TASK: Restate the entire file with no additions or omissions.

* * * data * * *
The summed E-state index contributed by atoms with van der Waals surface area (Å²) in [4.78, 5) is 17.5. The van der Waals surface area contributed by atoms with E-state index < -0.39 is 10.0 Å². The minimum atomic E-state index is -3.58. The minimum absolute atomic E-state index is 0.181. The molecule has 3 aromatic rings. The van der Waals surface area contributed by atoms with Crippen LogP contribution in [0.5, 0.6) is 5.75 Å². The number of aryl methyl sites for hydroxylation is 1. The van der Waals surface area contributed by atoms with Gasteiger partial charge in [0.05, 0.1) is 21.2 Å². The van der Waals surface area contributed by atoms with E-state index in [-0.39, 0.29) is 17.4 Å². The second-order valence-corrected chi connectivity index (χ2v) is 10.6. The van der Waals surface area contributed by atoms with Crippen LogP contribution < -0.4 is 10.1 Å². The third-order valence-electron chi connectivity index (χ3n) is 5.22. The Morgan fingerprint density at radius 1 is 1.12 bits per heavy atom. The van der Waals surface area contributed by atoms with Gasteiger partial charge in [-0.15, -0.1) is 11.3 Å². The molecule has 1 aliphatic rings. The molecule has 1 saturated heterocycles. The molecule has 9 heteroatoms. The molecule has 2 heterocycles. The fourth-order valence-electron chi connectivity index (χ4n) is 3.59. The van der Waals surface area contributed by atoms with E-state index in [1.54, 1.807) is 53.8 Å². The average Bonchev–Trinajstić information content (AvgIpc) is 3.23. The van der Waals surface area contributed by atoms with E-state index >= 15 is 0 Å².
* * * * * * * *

The summed E-state index contributed by atoms with van der Waals surface area (Å²) in [4.78, 5) is 17.5. The van der Waals surface area contributed by atoms with E-state index < -0.39 is 10.0 Å². The minimum atomic E-state index is -3.58. The minimum absolute atomic E-state index is 0.181. The molecule has 3 aromatic rings. The van der Waals surface area contributed by atoms with Crippen LogP contribution in [0.5, 0.6) is 5.75 Å². The number of aryl methyl sites for hydroxylation is 1. The van der Waals surface area contributed by atoms with Gasteiger partial charge in [0.05, 0.1) is 21.2 Å². The van der Waals surface area contributed by atoms with E-state index in [-0.39, 0.29) is 17.4 Å². The second-order valence-corrected chi connectivity index (χ2v) is 10.6. The van der Waals surface area contributed by atoms with Crippen LogP contribution < -0.4 is 10.1 Å². The third-order valence-electron chi connectivity index (χ3n) is 5.22. The Morgan fingerprint density at radius 1 is 1.12 bits per heavy atom. The van der Waals surface area contributed by atoms with Gasteiger partial charge in [-0.15, -0.1) is 11.3 Å². The molecule has 1 aliphatic rings. The molecule has 1 saturated heterocycles. The molecule has 9 heteroatoms. The molecule has 2 heterocycles. The fourth-order valence-electron chi connectivity index (χ4n) is 3.59. The van der Waals surface area contributed by atoms with E-state index in [1.54, 1.807) is 53.8 Å². The average Bonchev–Trinajstić information content (AvgIpc) is 3.23. The van der Waals surface area contributed by atoms with E-state index >= 15 is 0 Å².